The ensuing press releases from the banks will tell us that they are happy to put this incident behind them. The folks in charge are no longer here. We've hired consultants and academics to tell us how to set things right. It's a new day. We'd like to offer you a free toaster with a new bank account. Can we interest you in a new credit card?

At some point, we will learn, perhaps in a footnote to some financial document that the banks set aside reserves for the eventuality of large DOJ fines.  No big deal, they will assure us. We're just going to pay the DOJ fines from the reserves and go on our merry way.  Yes, we know, it's actually a fine coming out of the pockets of our public shareholders but, hey, what else did you expect?

What was that word I suggested you look up?  Oh, yes, "ennui."

Call me cynical.. I love that accolade. Call me sarcastic, caustic, and a gadfly. Pile it on. I've heard it before and it's a badge of honor.

You want a real barometer of how much (or little) things are going to change after today's historic settlement of epic proportions that will forever alter the primordial forces of FOREX and Wall Street? Here's an idea: Visit the Financial Industry Regulatory Authority's ("FINRA") online roster of that self-regulatory organization's Board of Governors at https://www.finra.org/about/finra-board-governors. Listed among the sitting Governors is "Joseph M. Mecane, Barclays, New York, NY."

If, in fact, Barclays does plead out today, I wonder whether FINRA will ask Mecane to step down. When Mecane was hired by Barclays in 2014, Reuters reported in "Barclays hires ex-NYSE official to bolster trading after lawsuit" (Reuters, November 18, 2014, Reporter Herbert Lash):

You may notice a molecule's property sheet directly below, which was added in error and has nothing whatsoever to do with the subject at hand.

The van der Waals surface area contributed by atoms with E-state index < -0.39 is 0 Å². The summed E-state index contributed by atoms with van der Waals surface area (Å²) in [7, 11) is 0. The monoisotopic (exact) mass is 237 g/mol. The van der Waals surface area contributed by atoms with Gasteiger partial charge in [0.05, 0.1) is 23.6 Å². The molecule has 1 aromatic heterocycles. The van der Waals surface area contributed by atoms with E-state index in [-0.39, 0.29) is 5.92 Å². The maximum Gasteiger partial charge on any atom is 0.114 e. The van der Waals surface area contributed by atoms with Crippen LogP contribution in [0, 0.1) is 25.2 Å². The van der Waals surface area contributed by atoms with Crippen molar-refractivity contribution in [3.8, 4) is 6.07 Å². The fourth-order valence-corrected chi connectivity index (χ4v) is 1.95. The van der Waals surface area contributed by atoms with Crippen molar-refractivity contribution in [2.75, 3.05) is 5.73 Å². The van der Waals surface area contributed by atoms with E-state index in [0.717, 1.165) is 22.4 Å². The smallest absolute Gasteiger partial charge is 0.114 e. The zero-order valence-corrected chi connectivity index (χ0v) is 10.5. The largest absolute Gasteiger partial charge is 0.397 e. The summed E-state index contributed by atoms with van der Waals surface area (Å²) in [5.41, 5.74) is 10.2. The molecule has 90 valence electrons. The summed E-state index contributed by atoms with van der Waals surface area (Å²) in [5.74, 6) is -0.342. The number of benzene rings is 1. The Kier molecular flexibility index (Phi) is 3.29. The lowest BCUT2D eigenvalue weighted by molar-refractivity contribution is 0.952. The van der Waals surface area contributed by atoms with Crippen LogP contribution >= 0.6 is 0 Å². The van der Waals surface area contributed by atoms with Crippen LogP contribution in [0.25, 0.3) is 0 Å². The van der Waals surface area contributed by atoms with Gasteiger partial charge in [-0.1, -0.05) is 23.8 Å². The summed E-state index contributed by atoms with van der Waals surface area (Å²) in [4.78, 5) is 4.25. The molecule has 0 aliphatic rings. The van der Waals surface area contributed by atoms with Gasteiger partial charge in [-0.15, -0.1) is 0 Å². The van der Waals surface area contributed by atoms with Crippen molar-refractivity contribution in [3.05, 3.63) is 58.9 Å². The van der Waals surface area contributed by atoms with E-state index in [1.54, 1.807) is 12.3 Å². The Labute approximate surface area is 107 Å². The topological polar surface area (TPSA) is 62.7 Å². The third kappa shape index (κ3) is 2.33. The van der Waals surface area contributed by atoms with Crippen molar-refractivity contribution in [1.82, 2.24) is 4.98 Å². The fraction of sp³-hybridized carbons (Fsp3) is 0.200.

Barclays Plc (BARC.L) said on Tuesday it hired a former senior executive at the New York Stock Exchange to help with the bank's electronic trading, an area in which it was accused of fraud by the New York attorney general in a pending lawsuit.

. . .

New York Attorney General Eric Schneiderman in June said Barclays misled clients by not protecting them from "predatory" high-frequency traders in its "dark pool," a trading venue known as LX, despite the bank's assurances it was doing so.

. . .

Mecane will help Barclays develop its electronic product offerings, with a focus on equities and credit markets, the bank said in a statement. . .

Shortly after he was hired, Mecane was named to FINRA's Board. As reported in"Barclay's Joe Mecane brings expertise in market structure issues" (Investment Executive, December 10, 2014, Reporter James Langton):

In a nod to rising importance of market structure issues, the U.S. Financial Industry Regulatory Authority (FINRA) has named an expert in electronic trading to its board.

[T]he self-regulatory organization notes that Mecane is a "recognized industry expert in market structure issues and the regulation of markets."

"Joe's valuable expertise and depth of experience in market structure issues will help FINRA's board move forward as we advance our mission of protecting investors and ensuring the integrity of our markets," said Richard Ketchum, FINRA's chairman and CEO.